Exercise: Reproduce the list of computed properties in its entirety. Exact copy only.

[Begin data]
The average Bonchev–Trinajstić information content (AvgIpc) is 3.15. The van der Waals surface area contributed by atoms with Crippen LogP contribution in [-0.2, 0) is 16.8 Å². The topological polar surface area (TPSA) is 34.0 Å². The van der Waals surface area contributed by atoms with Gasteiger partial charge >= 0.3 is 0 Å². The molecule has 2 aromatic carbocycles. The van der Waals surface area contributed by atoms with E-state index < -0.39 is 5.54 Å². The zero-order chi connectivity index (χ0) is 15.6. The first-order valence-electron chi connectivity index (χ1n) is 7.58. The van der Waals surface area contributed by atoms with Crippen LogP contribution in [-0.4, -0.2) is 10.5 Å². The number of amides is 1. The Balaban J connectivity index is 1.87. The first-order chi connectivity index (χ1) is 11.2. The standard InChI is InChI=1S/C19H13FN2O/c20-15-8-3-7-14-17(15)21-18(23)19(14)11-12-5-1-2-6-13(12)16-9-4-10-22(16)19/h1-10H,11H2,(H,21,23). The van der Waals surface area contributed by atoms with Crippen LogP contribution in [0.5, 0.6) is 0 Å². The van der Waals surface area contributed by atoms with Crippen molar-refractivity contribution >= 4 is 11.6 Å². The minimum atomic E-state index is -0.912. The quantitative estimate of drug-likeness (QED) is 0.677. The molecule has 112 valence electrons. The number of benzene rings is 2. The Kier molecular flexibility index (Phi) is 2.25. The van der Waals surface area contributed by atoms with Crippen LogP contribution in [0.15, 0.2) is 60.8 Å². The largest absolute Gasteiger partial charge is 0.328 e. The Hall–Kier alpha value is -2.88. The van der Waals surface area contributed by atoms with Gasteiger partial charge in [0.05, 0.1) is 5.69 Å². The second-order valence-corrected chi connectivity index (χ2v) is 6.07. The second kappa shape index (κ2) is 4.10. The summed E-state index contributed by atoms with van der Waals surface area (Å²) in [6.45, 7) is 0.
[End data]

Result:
The average Bonchev–Trinajstić information content (AvgIpc) is 3.15. The van der Waals surface area contributed by atoms with Crippen LogP contribution in [-0.2, 0) is 16.8 Å². The topological polar surface area (TPSA) is 34.0 Å². The van der Waals surface area contributed by atoms with Gasteiger partial charge >= 0.3 is 0 Å². The molecule has 2 aromatic carbocycles. The van der Waals surface area contributed by atoms with E-state index < -0.39 is 5.54 Å². The zero-order chi connectivity index (χ0) is 15.6. The first-order valence-electron chi connectivity index (χ1n) is 7.58. The van der Waals surface area contributed by atoms with Crippen LogP contribution in [-0.4, -0.2) is 10.5 Å². The number of amides is 1. The Balaban J connectivity index is 1.87. The first-order chi connectivity index (χ1) is 11.2. The standard InChI is InChI=1S/C19H13FN2O/c20-15-8-3-7-14-17(15)21-18(23)19(14)11-12-5-1-2-6-13(12)16-9-4-10-22(16)19/h1-10H,11H2,(H,21,23). The van der Waals surface area contributed by atoms with Crippen LogP contribution in [0.5, 0.6) is 0 Å². The van der Waals surface area contributed by atoms with Crippen molar-refractivity contribution >= 4 is 11.6 Å². The minimum atomic E-state index is -0.912. The quantitative estimate of drug-likeness (QED) is 0.677. The molecule has 112 valence electrons. The number of benzene rings is 2. The Kier molecular flexibility index (Phi) is 2.25. The van der Waals surface area contributed by atoms with Crippen LogP contribution in [0.15, 0.2) is 60.8 Å². The largest absolute Gasteiger partial charge is 0.328 e. The Hall–Kier alpha value is -2.88. The van der Waals surface area contributed by atoms with Gasteiger partial charge in [0.05, 0.1) is 5.69 Å². The second-order valence-corrected chi connectivity index (χ2v) is 6.07. The second kappa shape index (κ2) is 4.10. The summed E-state index contributed by atoms with van der Waals surface area (Å²) in [6.45, 7) is 0.